A network of 150 new signs have been installed across the Hawkesbury-Nepean Valley as part of a state-first regional approach to flood evacuation.
The signs, which will help guide residents along key flood evacuation routes and out of the floodplain, have been distributed throughout the Penrith, Hawkesbury, Hills and Blacktown council areas.
Penrith MP Stuart Ayres joined Riverstone MP Kevin Conolly to inspect the signage roll out, which marks a key part of the NSW Government’s Hawkesbury-Nepean Valley Flood Risk Management Strategy.
Mr Ayres said the signage is a step in the right direction for flood safety in Penrith.
“Its unique geography and large existing population means the Hawkesbury-Nepean Valley has the highest single flood exposure in NSW, if not Australia,” he said.
“If a flood similar to the 2011 Brisbane flood happened in the Hawkesbury-Nepean Valley now, around 64,000 people would need to evacuate.”
Roads and Maritime Services has been working with the NSW State Emergency Services (SES), Infrastructure NSW and local councils to upgrade evacuation route signs and implement an education program to raise awareness and understanding of flood evacuation routes.
“If you live or work in the valley, we want you to know your flood risk and be prepared to evacuate when directed,” Mr Ayres said.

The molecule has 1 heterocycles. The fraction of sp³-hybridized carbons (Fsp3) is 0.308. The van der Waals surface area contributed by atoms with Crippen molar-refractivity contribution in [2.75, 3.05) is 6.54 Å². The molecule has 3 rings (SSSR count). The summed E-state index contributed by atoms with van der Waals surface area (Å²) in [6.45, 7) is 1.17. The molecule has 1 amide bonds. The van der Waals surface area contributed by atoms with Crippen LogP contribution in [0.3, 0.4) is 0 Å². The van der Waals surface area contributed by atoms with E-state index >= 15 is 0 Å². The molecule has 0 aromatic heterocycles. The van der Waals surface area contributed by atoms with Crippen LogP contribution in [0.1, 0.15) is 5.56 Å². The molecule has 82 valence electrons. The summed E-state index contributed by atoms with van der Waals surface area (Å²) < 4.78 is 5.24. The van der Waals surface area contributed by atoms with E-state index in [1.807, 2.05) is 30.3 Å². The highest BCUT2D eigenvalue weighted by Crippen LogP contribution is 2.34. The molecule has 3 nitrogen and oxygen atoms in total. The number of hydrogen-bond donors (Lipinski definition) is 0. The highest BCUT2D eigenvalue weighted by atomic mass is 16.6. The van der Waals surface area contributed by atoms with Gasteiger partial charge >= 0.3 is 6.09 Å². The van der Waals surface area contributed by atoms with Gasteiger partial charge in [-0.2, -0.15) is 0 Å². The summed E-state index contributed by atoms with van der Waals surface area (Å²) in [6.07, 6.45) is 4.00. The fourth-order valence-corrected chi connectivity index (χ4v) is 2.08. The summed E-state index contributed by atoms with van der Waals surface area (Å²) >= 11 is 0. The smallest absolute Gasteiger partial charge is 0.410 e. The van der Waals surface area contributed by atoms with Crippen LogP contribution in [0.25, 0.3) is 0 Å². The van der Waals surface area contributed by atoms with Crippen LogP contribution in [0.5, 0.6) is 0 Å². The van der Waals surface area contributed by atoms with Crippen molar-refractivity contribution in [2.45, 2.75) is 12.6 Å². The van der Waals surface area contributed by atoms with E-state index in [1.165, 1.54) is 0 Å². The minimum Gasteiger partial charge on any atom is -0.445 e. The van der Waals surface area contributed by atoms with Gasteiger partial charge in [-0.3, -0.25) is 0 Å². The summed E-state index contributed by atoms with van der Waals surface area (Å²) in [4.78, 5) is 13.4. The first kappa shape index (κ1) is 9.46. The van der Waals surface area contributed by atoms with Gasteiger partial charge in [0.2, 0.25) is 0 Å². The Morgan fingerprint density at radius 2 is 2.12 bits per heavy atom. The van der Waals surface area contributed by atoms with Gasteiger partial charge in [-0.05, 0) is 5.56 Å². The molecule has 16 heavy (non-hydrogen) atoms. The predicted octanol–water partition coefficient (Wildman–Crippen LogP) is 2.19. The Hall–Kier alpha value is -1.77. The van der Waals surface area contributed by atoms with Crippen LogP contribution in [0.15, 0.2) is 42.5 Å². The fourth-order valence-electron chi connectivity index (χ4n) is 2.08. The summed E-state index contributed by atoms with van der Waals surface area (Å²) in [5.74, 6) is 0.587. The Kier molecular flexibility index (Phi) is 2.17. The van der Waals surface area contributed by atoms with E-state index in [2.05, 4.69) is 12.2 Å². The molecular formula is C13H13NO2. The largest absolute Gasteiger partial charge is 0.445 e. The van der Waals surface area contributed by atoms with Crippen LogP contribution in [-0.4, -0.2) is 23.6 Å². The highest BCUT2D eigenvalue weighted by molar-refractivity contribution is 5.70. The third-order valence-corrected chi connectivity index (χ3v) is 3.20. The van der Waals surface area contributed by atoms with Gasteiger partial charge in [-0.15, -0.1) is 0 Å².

“It’s not a matter of ‘if’ another flood happens in this valley, it’s really a matter of when.”
Mr Conolly said the new signage will help emergency services evacuate local residents more safely when the next major flood comes.
“If a major flood hits the valley, the depth and extent of floodwaters will mean that for many people taking shelter in their home will simply not be an option,” he said.
“Instead safe evacuation will rely on people using private vehicles to leave before the floodwaters arrive.”
The design of the signage system has been tested on 100 local residents using driving simulators, while specific locations were selected in consultation with the NSW SES.
This marks another step in the State Government’s plan to mitigate flood risk as they continue to push their $670 million plan to raise the Warragamba Dam wall.
A graduate of Western Sydney University, Nicola Barton is a news journalist with the Western Weekender, primarily covering crime and politics.